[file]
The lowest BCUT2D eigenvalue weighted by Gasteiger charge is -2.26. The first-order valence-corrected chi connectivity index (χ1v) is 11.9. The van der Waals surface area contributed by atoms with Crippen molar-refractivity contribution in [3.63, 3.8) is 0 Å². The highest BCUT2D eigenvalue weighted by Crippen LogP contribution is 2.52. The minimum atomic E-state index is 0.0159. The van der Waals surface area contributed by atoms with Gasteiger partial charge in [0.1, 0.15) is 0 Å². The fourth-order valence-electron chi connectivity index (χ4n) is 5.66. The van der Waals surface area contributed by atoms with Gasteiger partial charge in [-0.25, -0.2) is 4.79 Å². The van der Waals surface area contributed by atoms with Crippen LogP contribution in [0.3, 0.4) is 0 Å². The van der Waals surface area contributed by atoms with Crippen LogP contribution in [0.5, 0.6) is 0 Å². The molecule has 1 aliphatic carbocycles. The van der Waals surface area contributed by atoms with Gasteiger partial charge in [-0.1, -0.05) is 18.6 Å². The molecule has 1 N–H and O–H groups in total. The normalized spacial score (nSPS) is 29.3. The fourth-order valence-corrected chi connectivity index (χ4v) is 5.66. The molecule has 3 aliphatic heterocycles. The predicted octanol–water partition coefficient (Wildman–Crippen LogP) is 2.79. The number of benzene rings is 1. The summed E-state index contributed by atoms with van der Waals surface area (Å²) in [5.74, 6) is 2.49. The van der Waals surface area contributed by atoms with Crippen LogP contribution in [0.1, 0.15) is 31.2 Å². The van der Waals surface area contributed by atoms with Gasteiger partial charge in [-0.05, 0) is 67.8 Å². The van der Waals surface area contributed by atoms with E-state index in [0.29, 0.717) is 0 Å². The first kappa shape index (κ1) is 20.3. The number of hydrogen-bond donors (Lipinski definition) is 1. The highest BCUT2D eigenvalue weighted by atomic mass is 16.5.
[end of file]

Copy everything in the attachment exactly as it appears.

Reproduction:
The lowest BCUT2D eigenvalue weighted by Gasteiger charge is -2.26. The first-order valence-corrected chi connectivity index (χ1v) is 11.9. The van der Waals surface area contributed by atoms with Crippen molar-refractivity contribution in [3.63, 3.8) is 0 Å². The highest BCUT2D eigenvalue weighted by Crippen LogP contribution is 2.52. The minimum atomic E-state index is 0.0159. The van der Waals surface area contributed by atoms with Gasteiger partial charge in [0.1, 0.15) is 0 Å². The fourth-order valence-electron chi connectivity index (χ4n) is 5.66. The van der Waals surface area contributed by atoms with Gasteiger partial charge in [-0.25, -0.2) is 4.79 Å². The van der Waals surface area contributed by atoms with Crippen LogP contribution in [0.3, 0.4) is 0 Å². The van der Waals surface area contributed by atoms with Crippen LogP contribution in [0.5, 0.6) is 0 Å². The molecule has 1 aliphatic carbocycles. The van der Waals surface area contributed by atoms with Gasteiger partial charge in [-0.1, -0.05) is 18.6 Å². The molecule has 1 N–H and O–H groups in total. The normalized spacial score (nSPS) is 29.3. The fourth-order valence-corrected chi connectivity index (χ4v) is 5.66. The molecule has 3 aliphatic heterocycles. The predicted octanol–water partition coefficient (Wildman–Crippen LogP) is 2.79. The number of benzene rings is 1. The summed E-state index contributed by atoms with van der Waals surface area (Å²) in [5.74, 6) is 2.49. The van der Waals surface area contributed by atoms with Crippen LogP contribution in [0.1, 0.15) is 31.2 Å². The van der Waals surface area contributed by atoms with Gasteiger partial charge in [-0.05, 0) is 67.8 Å². The van der Waals surface area contributed by atoms with E-state index in [0.29, 0.717) is 0 Å². The first kappa shape index (κ1) is 20.3. The number of hydrogen-bond donors (Lipinski definition) is 1. The highest BCUT2D eigenvalue weighted by atomic mass is 16.5.